Your DNA Could Be Where You Weren't.


By: Ryan Suit,

DNA testing first came about in 1985 and took only two years until it was first successfully used as evidence in a trial in 1987, when Floridian Tommie Lee Andrews was convicted of rape and sentenced to 22 years in jail.[1] Since then, thousands of other criminals have been convicted of crimes in large part due to DNA evidence linking the accused to the scene of a crime.[2] However, a recent study has shown that DNA found at a crime scene might not always mean the accused person was there.[3] The study has shown that the secondary transfer of DNA, or the transfer of DNA of one person to somewhere else by another person, not only exists but actually may be a common phenomenon.[4] This could have significant repercussions for the justice system.

“Touch DNA” is DNA from skin cells that is transferred when one person touches another person or object.[5] The amount of DNA left behind from a person touching something can vary based on the duration and extent that something was touched, and it is possible that no touch DNA can be left behind at all.[6] In the alternative, DNA from a person can be found on something even when that person never touched the object.[7] This is secondary transfer. The study showed that this was possible by conducting an experiment in which “pairs of volunteers [shook] hands for two minutes, after which they handled knives that were later swabbed for DNA samples. In 85 percent of the cases, DNA from the person who did not directly touch the knife was transferred in sufficient quantity to produce a profile. In one-fifth of the samples, that person was identified as the main or only contributor of DNA to the potential weapon, despite never having touched it.”[8]

One of the first documented and recognized cases of secondary transfer DNA involved Lukis Anderson, a 26-year-old man charged with murder in California.[9] The victim was killed during an armed robbery of his home, and paramedics took his body from the scene to the hospital. Upon examining the body, forensic experts found Anderson’s DNA on the victim, and charges were later filed against him. However, during the time of the armed robbery, Anderson had a verified alibi: he was passed-out drunk in the hospital with a .40 BAC. Anderson had been found on the streets and taken to the hospital by the same paramedics who later went to the scene of the armed robbery. While touching the victim’s body, the paramedics must have transferred Anderson’s DNA onto the victim.[10]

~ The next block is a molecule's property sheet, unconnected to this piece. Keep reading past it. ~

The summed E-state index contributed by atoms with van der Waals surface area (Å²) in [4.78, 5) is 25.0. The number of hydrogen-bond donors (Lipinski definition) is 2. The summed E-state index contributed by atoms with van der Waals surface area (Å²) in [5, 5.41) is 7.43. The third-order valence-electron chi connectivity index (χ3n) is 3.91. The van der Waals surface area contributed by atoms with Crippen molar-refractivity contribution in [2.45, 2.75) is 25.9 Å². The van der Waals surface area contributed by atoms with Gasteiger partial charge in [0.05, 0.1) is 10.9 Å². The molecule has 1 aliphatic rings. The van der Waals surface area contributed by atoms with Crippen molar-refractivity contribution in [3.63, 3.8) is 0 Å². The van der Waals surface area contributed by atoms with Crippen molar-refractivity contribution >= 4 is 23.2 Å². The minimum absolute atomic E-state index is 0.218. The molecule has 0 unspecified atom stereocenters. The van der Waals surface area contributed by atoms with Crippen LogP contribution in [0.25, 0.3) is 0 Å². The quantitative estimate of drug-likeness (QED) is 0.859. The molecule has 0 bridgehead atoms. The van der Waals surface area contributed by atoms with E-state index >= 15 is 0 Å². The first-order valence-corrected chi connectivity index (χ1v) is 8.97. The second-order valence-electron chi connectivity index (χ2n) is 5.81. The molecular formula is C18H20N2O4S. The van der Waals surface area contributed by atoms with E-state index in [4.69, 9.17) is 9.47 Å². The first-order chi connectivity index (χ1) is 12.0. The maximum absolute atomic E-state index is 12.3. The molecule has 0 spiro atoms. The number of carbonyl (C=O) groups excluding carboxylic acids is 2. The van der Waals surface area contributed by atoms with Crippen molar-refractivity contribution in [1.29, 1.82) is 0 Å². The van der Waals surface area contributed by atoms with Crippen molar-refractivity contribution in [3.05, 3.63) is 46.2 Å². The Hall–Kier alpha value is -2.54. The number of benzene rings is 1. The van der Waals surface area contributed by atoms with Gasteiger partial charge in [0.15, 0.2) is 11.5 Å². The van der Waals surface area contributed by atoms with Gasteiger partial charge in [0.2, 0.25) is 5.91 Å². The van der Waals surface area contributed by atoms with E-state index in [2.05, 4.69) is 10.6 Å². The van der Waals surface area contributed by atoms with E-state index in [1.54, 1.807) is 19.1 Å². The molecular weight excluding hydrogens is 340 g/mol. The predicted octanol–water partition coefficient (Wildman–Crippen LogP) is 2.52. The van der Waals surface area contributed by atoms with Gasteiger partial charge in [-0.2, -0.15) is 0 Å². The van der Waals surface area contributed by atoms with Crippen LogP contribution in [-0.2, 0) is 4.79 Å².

The charges against Anderson were dropped, but this single event raises questions about the validity of DNA evidence. DNA tests are 99% accurate in identifying who the DNA is from, but it is now less certain that those tests can be as accurate in placing a person at the scene of a crime.[11] The study may have repercussions felt throughout the criminal justice system. DNA evidence linking someone to a crime may no longer be dispositive. Attorneys will need to put on experts to explain the issue of secondary transfer, and juries will have to give less weight to DNA evidence that used to make or break a case. Old cases may have to be reopened, as innocent men could be behind bars after being wrongfully convicted due to the secondary transfer of their DNA. In sum, this study on DNA evidence may have secondary effects that transfer to the legal world.


[1] Randy James, A Brief History of DNA Testing, Time (June 19, 2009),,8599,1905706,00.html.

[2] Id.

[3] Study raises questions about DNA evidence,,

[4] Id.

[5] Suzanna Ryan, Touch DNA. What is it? Where is it? How much can be found? And, how can it impact my case? (January 2012),

[6] Id.

[7] Id.

[8] Study, supra note 3.

[9] South Bay Paramedics Likely Brought Innocent Man’s DNA to Murder Scene, CBS SF Bay Area (June 28, 2013, 12:41 AM),

[10] Id.

[11] James, supra note 1.


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